There are multiple levels of irony in the Gospel narratives, especially surrounding Jesus’ arrest, trial, crucifixion, and resurrection. One that’s commonly pointed out is that of Jesus’ confrontation with Pilate on the gospel of John. As A.T. Lincoln has shown in his Truth on Trial, we are given a narrative portrayal of Karl Barth’s theme that Christ is the Judge judged in our place.
As Jesus, the Truth, the Judge over all the earth, stands face to face with his would-be earthly judges, they end up on trial, rendering judgment upon themselves as they pass judgment on him. In doing so, they send the Judge to the cross to be judged in our place, suffering the judgment of God for their own sins.
One other irony struck me the other day, though this one comes, not in the trial with Pilate, but in Jesus encounter with the Temple leadership. Matthew recounts the first trial following Jesus’ arrest in the garden:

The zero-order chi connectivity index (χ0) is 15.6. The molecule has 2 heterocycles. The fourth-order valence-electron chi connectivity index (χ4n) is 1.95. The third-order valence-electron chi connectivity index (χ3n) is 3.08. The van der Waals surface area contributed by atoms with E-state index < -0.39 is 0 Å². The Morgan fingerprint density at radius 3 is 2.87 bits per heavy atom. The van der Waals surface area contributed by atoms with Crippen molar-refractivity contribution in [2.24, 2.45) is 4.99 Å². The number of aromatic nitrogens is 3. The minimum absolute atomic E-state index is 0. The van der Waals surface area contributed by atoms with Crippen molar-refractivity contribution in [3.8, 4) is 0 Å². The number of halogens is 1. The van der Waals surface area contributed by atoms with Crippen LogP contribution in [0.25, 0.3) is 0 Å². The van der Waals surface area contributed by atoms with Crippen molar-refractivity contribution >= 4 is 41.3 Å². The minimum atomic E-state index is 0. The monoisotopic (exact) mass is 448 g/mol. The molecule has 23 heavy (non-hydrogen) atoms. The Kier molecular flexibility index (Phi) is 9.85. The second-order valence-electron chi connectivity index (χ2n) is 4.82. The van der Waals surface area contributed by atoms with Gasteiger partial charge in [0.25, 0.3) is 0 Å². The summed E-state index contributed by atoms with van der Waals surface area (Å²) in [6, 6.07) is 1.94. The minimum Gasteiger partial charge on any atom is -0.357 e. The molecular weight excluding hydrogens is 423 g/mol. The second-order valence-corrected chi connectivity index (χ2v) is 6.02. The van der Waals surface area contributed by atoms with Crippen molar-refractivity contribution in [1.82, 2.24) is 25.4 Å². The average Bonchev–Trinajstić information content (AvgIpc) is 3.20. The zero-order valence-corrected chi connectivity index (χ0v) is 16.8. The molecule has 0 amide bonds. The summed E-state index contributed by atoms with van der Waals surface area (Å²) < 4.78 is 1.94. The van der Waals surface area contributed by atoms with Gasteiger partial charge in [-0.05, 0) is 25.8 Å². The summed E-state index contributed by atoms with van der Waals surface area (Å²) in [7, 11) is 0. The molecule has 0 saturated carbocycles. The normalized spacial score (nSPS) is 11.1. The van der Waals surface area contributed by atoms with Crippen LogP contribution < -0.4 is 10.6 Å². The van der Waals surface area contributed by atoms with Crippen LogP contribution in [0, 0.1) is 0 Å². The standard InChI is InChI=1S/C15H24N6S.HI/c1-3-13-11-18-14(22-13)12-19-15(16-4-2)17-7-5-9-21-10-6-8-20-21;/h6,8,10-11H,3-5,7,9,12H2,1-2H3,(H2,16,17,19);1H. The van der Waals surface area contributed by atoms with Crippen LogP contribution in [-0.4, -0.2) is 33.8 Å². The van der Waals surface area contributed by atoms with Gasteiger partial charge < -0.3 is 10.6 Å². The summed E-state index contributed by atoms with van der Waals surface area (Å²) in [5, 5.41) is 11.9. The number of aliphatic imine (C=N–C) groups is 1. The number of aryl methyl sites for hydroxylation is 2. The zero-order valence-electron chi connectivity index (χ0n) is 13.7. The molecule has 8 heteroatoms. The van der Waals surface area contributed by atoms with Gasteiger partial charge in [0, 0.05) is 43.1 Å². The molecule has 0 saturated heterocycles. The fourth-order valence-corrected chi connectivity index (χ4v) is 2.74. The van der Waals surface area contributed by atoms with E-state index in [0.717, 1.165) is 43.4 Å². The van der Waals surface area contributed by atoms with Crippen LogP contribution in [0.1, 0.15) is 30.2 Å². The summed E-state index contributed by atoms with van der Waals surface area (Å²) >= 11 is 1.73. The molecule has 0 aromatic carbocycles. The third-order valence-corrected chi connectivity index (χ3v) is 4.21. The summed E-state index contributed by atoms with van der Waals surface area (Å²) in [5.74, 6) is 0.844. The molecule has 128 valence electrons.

Then those who had seized Jesus led him to Caiaphas the high priest, where the scribes and the elders had gathered. And Peter was following him at a distance, as far as the courtyard of the high priest, and going inside he sat with the guards to see the end. Now the chief priests and the whole council were seeking false testimony against Jesus that they might put him to death, but they found none, though many false witnesses came forward. At last two came forward and said, “This man said, ‘I am able to destroy the temple of God, and to rebuild it in three days.’” And the high priest stood up and said, “Have you no answer to make? What is it that these men testify against you?” But Jesus remained silent. And the high priest said to him, “I adjure you by the living God, tell us if you are the Christ, the Son of God.” Jesus said to him, “You have said so. But I tell you, from now on you will see the Son of Man seated at the right hand of Power and coming on the clouds of heaven.” Then the high priest tore his robes and said, “He has uttered blasphemy. What further witnesses do we need? You have now heard his blasphemy. What is your judgment?” They answered, “He deserves death.” Then they spit in his face and struck him. And some slapped him, saying, “Prophesy to us, you Christ! Who is it that struck you?” (Matthew 26:57-68)